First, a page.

Dr. Lewis studies how media satisfy and violate basic human motivations, and the role of these motivations in determining the formation and maintenance of audience groups. A central focus of his research is to understand the psychology of media appeal, but he also hopes this research will lead to a comprehensive understanding of how the media strengthen, influence, and maintain individual and group values. Important in this area is his research on how intuitive altruistic and egoistic needs determine media choice, appeal, and production.
For example, his recent research has examined how intuitive and deliberative moral judgments determine the appeal of stories for children and adults. Additionally, he has studied how media producers depict moralistic and selfish concerns in content for different target audiences (e.g., children of different developmental levels, individuals of different ethnic groups, and subcultures with different political ideologies). Lastly, he has examined the role of basic human motivations in videogame enjoyment and mood repair. His work has appeared in outlets such as the International Journal of Arts & Technology, Mass Communication & Society, and the Journal of Communication.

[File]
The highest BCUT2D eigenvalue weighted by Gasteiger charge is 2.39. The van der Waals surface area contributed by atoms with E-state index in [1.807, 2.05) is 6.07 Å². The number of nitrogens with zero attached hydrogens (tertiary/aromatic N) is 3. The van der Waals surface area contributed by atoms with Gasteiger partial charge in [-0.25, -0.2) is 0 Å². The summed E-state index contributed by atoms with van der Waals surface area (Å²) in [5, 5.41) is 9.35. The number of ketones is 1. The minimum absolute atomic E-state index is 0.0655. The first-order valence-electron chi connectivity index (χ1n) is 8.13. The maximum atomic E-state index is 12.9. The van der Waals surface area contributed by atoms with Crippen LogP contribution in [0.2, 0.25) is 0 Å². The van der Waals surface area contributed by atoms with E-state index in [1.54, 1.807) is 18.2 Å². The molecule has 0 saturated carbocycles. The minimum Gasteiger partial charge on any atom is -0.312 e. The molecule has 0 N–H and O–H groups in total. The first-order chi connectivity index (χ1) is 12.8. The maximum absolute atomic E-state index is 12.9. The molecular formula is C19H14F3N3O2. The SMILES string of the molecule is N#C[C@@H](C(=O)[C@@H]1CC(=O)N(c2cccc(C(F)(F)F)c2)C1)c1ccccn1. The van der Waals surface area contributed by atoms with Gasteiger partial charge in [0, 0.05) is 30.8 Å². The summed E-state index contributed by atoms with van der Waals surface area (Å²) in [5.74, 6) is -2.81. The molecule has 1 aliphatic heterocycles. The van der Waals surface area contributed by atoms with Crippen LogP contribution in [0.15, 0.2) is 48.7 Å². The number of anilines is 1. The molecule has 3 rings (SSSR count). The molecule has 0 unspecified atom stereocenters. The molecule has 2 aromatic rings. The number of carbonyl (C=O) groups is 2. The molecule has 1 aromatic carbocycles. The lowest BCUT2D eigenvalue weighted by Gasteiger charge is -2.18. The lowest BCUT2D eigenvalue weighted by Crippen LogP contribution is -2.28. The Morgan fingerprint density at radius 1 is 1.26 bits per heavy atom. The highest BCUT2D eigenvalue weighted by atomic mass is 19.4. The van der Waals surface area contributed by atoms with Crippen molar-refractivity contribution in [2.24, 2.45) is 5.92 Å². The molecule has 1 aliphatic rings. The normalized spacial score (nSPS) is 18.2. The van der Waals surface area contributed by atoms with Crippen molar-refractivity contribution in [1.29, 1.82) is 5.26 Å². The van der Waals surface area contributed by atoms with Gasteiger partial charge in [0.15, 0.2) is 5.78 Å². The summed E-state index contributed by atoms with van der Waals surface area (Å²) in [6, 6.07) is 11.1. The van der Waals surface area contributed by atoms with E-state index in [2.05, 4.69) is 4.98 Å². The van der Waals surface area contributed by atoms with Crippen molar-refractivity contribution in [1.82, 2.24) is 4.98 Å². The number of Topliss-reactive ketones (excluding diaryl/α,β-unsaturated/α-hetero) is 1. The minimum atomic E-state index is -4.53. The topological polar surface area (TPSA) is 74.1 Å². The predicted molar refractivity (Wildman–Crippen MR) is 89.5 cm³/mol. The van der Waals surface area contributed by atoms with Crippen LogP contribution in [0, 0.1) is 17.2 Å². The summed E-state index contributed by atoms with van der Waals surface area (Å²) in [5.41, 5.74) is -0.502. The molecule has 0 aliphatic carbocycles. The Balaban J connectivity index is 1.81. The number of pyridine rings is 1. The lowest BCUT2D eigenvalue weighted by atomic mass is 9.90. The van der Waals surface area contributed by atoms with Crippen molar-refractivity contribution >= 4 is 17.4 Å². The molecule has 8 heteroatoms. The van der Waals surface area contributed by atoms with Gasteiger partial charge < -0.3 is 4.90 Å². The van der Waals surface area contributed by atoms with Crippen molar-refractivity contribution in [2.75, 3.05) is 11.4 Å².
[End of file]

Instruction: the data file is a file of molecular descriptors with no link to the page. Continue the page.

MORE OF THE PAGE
2008 – 2012
Michigan State University — PhD (Doctor of Philosophy) in Communication
— Specialization in cognitive science
2006 – 2008
University of Missouri – St. Louis — MA (Master of Arts) in Communication
2000 – 2004